URL Linking: app_name, Path Names, and Arguments
In this lesson, you’ll learn about linking templates together, namespaces in Django, path names, and passing arguments in URLs. You’ll also make friends with a new error:
In this video, we’ll talk about linking templates together, we’ll talk about namespaces in Django, what’s the
app_name, how do you assign path names, and also how to pass arguments around in your URLs.
01:20 It’s a Django template tag that looks like this, and then something follows after here. I’m going to run it, for now, like this. We keep it empty because that’s the piece that we’re going to talk about a lot more. But at first, let’s see what happens when we run it like this.
I’m going to reload the
/projects/ page. And what we get now is a
NoReverseMatch error. It’s telling us that the
Reverse for—and this maybe looks like a double quote, but it’s actually two single quotes. You can see it down here.
So, we have two single quotes, which is just what I put—if you remember, I put
url and then these two single quotes. That’s just what it’s telling us here, that it couldn’t find a reverse for an empty string, essentially.
02:14 That it’s not a valid view function or a pattern name. We are going to focus on this pattern name. We’re going to figure out how to assign pattern names and how to deal with namespaces in Django in general.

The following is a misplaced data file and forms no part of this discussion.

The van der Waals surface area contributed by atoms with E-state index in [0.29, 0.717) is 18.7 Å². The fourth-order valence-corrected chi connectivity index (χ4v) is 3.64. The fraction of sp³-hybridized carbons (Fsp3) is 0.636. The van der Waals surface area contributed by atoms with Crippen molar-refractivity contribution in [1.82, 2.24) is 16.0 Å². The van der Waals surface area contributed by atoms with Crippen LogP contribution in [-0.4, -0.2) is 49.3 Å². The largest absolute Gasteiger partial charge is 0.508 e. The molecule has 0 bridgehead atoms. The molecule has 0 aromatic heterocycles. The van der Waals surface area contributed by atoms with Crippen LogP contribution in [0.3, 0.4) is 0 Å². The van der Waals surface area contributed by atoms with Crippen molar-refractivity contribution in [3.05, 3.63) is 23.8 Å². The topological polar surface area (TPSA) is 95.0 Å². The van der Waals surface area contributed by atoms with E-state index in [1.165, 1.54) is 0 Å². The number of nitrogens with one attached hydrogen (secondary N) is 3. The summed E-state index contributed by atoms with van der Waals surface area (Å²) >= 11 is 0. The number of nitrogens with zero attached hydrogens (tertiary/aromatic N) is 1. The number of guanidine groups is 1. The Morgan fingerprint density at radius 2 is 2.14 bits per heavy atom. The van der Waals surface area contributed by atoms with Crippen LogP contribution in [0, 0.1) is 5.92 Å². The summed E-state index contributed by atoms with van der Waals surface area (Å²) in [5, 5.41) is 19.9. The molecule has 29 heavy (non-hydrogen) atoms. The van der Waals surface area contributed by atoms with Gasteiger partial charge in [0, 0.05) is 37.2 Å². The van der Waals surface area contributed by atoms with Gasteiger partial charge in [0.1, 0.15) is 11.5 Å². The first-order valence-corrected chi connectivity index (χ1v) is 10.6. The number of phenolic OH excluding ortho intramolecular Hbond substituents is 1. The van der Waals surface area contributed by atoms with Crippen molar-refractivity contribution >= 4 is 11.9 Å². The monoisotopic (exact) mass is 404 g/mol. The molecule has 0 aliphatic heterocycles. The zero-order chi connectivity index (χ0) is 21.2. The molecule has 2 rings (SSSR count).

NoReverseMatch is our new friend here, and I’m going to take this error as an example to dive a bit deeper into debugging errors, because it’s an error that comes up a lot and we want to practice some ways of like, “Where can we look?
02:48 We want to figure out what that is all about. And for that, we want to give names to patterns. The path that we just recently built, looked like this. Let’s take a look at what are the different names that we can give, that we can assign here to create a proper namespace.
So, here’s the path that we just recently built, and let’s take a look at how can we correctly link to this path coming from our template? I started off making this
url tag and then left this part here empty.
Now, what we can see here is it says
'app_name:name' and then we also have this other part here: the argument that we’re going to talk about later. First, we’re going to make a functioning one just with these two parts.
03:27 We’re going to talk about that because this is the namespace that helps us to directly get to the specific view that we’re pointing to. Our task now is to give a name to the patterns in here so that we’ll be able to address it like this inside of the URL.
And this is what’s going to come over here inside of the URL string, defining it. So, that’s the name of the app. First, the
app_name, and second, we’re going to need the name of the path, and we can add this as a keyword argument inside of the
path(), which is simply
name= and then we can give it any kind of name that we want to. Generally, I try to keep it the same as the view that this is pointing to. And, as you might guess, we’re going to pop that
name over here. So we have
:, and then the
name of the
path() that we’re directing to.